Hospital blamed for paralysed toddler

By Deidre Tautua-Fanene 17 July 2018, 12:00AM

The family of a one-year-old toddler is blaming the country’s public health system for negligence resulting in their son’s paralysis.

Tovanse Meni of A’ufaga was born healthy last year until he became ill and was diagnosed with pneumonia and admitted to the Moto’otua Hospital. 

His grandmother Toloa’i Meni is adamant negligence by hospital staff triggered his seizures and eventually led to him becoming paralysed.

“My grandson was six months old at the time when we took him to the Moto’otua Hospital last year because he had a very high fever. 

When we arrived at the hospital, the doctors told us at the time that he needs to be admitted because he’s got pneumonia and so we stayed there. After our week at the hospital he was then discharged and we came home,” she said.

“However, after couple of days we saw that there was no change at all then we took him back to the hospital. When we went there the second time and told them that there is no change at all from the first time he was admitted, the nurses at the time then said they needed to do some tests to see if he’s got meningitis.”

Toloa’i said she saw ‘unusual signs’ on her grandson after he underwent a test for meningitis, where nurses performed a medical procedure called a cerebrospinal fluid (C.S.F) collection, where they extracted fluid from his backbone to make a diagnosis.  

“I then asked them if this will affect my grandson, given that he is only six months at the time, but they said ‘no’, they only needed to get a small amount of water from his backbone so that they can run some tests to determine whether he’s got meningitis.”

Two days after the medical procedure was undertaken, the grandmother said her grandson started experiencing violent seizures. 

“He started having seizures and his arm and leg started shaking non-stop so I asked them and they said it’s nothing then they would do another injection to stop him from having seizures. From those seizures, I saw my grandson’s head was growing and his legs and arms started to get stiff and I asked them but they didn’t give me an answer.”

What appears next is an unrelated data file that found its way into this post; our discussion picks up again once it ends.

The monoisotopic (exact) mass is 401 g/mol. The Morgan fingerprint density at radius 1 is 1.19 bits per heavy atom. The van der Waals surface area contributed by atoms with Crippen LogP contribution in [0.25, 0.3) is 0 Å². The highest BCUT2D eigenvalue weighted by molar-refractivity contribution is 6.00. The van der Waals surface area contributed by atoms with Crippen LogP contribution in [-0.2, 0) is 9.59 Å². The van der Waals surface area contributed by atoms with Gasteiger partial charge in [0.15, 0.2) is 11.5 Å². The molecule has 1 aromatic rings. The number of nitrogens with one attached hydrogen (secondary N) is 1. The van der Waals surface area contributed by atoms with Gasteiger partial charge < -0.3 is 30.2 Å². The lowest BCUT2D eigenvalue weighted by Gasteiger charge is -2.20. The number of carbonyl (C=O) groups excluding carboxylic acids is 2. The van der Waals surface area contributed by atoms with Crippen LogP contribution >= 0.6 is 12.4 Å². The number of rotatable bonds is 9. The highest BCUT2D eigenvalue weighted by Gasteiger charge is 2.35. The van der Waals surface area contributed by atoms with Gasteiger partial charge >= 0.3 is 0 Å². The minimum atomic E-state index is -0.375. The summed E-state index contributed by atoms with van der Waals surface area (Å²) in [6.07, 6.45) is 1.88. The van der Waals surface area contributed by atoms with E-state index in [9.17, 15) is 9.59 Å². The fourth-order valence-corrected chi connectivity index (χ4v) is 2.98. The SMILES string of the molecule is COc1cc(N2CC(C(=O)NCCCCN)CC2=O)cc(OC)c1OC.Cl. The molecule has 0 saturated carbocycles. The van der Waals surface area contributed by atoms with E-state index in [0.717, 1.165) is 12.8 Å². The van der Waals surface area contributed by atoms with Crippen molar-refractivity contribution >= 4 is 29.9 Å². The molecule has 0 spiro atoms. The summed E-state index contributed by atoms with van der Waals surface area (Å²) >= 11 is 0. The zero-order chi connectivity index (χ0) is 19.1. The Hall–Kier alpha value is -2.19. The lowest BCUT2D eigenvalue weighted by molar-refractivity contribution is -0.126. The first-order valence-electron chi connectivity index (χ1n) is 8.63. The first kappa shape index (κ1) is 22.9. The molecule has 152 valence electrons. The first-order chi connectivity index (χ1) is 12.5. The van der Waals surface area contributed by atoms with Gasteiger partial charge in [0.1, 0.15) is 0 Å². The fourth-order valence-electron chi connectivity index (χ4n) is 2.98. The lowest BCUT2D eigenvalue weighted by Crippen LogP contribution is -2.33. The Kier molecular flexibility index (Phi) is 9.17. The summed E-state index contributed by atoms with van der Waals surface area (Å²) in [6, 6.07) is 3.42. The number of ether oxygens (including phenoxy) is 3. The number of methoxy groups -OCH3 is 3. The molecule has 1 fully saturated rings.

According to Toloa’i the hospital staff told her nothing could be done about her grandson’s condition and added that he should be taken abroad for treatment. Tovanse’s condition worsened, which led to the abnormal growth of his head and increasing stiffness in his arms and legs. Consequently, they sought the help of Vaito’elau Savusa Brown, an aunt to Toloa’i. 

“His head was enormous, his hands and legs were stuck together that I could not separate them and because his head was huge, we weren’t able to lay him down flat on his back because of his head. I couldn’t bend his hands and legs at the time and he would cry non-stop – even up until now,” Brown said.

“I brought him and I told them that we have to ask God through prayers and keep the faith because He is the only one who can save baby. At least now we can hear him but before we couldn’t hear his voice when he cried, but we can only see tears coming down but no voice. I told the family that I will massage him and at that time my faith in God was much stronger and I asked Him to help heal this baby.

Toloa’i said she still wants her grandson to be taken overseas to be checked to determine whether he can walk again. 

 “We really want to help him but in terms of finance it is very difficult and we can only hope and pray that someone would be able to help him,” she said. If you want to help Tovanse, you can contact his family on 7289153.

By Deidre Tautua-Fanene 17 July 2018, 12:00AM

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